2 - Green Brexit policy is little different to Labour's.
The Green Party launched their manifesto today at the London Wetland Centre in Barnes – a smart choice as it gave the broadcast media a backdrop of reeds and birds – within easy reach of central London’s media offices.
Here’s 7 thoughts about the manifesto launch:
1. It didn’t really focus on the manifesto
The bills focused on just six areas – climate change, Brexit, NHS, tuition fees, housing and electoral reform.
This tells their voters what the party will prioritise and what they will do with their one (or at best a handful of) MP(s) – rather than what they’d do if they won an impossible majority.
This realistic approach contrasts with Lib Dem leader Jo Swinson’s claim that she is a potential prime minister.
2. The Green advertise themselves as the strongest Remain party but their policy is no more Remain than Labour’s
Deputy leader Amelia Womack claimed “a vote for the Green Party this December is the strongest vote that you can have to keep Britain in Europe”.
This doesn’t seem true. The Liberal Democrats position is the strongest Remain one – to revoke article 50 so the UK would stay in the EU without going through another referendum.
The Green policy is basically the same as Labour’s – to have a second referendum of Remain vs Leave.
The difference between the Greens and Labour is that Labour would renegotiate the Brexit deal and put that up against Remain.
On the other hand, the Greens would put Boris Johnson’s Brexit deal up against Remain.
So while Labour want a Remain vs Soft Brexit referendum, the Greens want a Remain vs Hard Brexit one.
The Greens rightly argue that their leadership has been more enthusiasticly pro-Remain over the last few years and beyond and adopted a second referendum policy a lot earlier than Labour did.
Also, the Green leadership will definitely campaign for Remain – which Corbyn has not yet said he will do.
However, like Labour, the Green party is not uniformly Remain-leaning. One of its three parliamentarians, Baroness Jenny Jones, voted Leave.
While the Labour and Green policies are less Remain-y than the Liberal Democrats though, they are a lot more democratic.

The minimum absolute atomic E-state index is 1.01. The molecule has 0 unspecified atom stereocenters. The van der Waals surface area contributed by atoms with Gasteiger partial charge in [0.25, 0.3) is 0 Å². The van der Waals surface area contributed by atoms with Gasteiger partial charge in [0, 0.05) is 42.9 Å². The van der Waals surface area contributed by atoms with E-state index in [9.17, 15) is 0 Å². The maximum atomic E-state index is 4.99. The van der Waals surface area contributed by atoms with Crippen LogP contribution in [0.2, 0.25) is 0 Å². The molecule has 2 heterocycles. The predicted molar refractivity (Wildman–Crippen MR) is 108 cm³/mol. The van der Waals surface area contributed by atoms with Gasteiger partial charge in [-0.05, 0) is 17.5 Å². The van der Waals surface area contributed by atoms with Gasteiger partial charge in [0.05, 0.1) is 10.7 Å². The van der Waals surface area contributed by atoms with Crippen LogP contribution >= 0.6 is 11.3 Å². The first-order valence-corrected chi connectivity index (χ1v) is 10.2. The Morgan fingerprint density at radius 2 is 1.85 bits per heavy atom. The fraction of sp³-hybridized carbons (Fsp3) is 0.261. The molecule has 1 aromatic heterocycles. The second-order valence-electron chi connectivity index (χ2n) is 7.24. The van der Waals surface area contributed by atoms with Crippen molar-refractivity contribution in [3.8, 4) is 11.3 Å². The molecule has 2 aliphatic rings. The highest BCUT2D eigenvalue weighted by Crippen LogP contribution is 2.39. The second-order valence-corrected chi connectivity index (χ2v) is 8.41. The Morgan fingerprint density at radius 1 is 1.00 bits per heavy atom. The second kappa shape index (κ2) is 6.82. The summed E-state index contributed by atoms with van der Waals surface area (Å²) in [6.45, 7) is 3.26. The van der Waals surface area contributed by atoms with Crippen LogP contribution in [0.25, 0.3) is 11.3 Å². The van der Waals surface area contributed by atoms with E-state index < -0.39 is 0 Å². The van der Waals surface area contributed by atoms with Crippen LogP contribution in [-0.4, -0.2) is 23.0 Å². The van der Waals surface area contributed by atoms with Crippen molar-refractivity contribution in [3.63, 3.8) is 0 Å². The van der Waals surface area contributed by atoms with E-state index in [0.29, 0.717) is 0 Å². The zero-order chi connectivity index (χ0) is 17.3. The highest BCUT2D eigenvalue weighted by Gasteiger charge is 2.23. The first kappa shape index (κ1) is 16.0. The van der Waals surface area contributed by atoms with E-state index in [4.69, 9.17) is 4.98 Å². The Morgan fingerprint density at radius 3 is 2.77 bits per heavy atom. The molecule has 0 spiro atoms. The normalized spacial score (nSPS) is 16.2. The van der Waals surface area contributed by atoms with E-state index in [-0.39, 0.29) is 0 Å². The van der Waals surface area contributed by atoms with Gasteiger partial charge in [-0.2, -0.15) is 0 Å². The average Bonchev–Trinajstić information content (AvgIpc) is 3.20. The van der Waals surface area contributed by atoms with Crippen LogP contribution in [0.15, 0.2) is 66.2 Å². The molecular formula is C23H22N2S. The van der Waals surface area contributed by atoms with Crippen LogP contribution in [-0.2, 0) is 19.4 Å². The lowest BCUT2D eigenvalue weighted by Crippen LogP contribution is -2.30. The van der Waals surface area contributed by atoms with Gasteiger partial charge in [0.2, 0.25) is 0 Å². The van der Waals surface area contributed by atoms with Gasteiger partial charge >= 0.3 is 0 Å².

Womack implied this in her speech when she said: “We’re not just going to overturn the votes of millions of our fellow citizens”.
3. There was hardly any negative campaigning
Berry, Bartley and Womack’s speeches focussed on the Greens – their history and their policies.
The Lib Dems, Labour and Tories were only briefly criticised while Johnson, Corbyn and Swinson weren’t personally attacked at all.
4. The need for a just transition was mentioned
Environmentalists who want to tackle the climate crisis on the backs of ordinary people lay themselves open to a backlash.
So it was good to see Bartley say that a Green New Deal would focus on social justice and Amelia Womack mention heating in the Global South alongside environmental catastrophes in Yorkshire, Venice and California.
5. None of the party’s candidates were particularly hyped-up
Womack mentioned Bristol West and the Isle of Wight as two seats the party could win – helped by the Liberal Democrats standing aside.
However, neither of the candidates spoke at the launch or was featured particularly prominently.
Their election looks a very long shot. In 2017 the party finished nearly 40,000 votes behind Labour in Bristol West and 26,000 votes behind the Tories in the Isle of Wight. In both seats, they finished third.
Because of First Past the Post, which Womack rightly called “disgustingly unfair”, the party is only likely to return one MP – Caroline Lucas again.
A Green Party spokesperson disputed this prediction however, telling Left Foot Foward that, despite the 2017 results, Bristol West and Isle of Wight are both “seriously winnable”.
The spokesperson said the party is focusing its resources there and “knows from the ground and other sources of information that a seismic shift has taken places, especially among young people and Remain supporters”.
The spokesperson added that the Unite to Remain agreement has impressed Remainers who wouldn’t have voted Green or Lib Dem independently.
6. The party still seems to have a diversity problem
While the party has for a long time been ahead of the game in terms of female leadership, the demographics of the members and candidates at the launch suggests it remains an overwhelmingly white party.
A party spokesperson told Left Foot Forward it doesn’t currently have the equality and diversity statistics for its candidates – but that the party created a fund to help Greens of Colour become candidates.
7. Caroline Lucas wasn’t there
The Green MP was conspicuous by her absence – with a party spokesperson just saying that she couldn’t make it.
Despite not being the party’s leader for most of the last decade, she is by far its most high-profile figure.
Perhaps she wanted to let the co-leaders Sian Berry and Jonathan Bartley and deputy leader Amelia Womack have the limelight or perphaps she was busy campaigning elsewhere.
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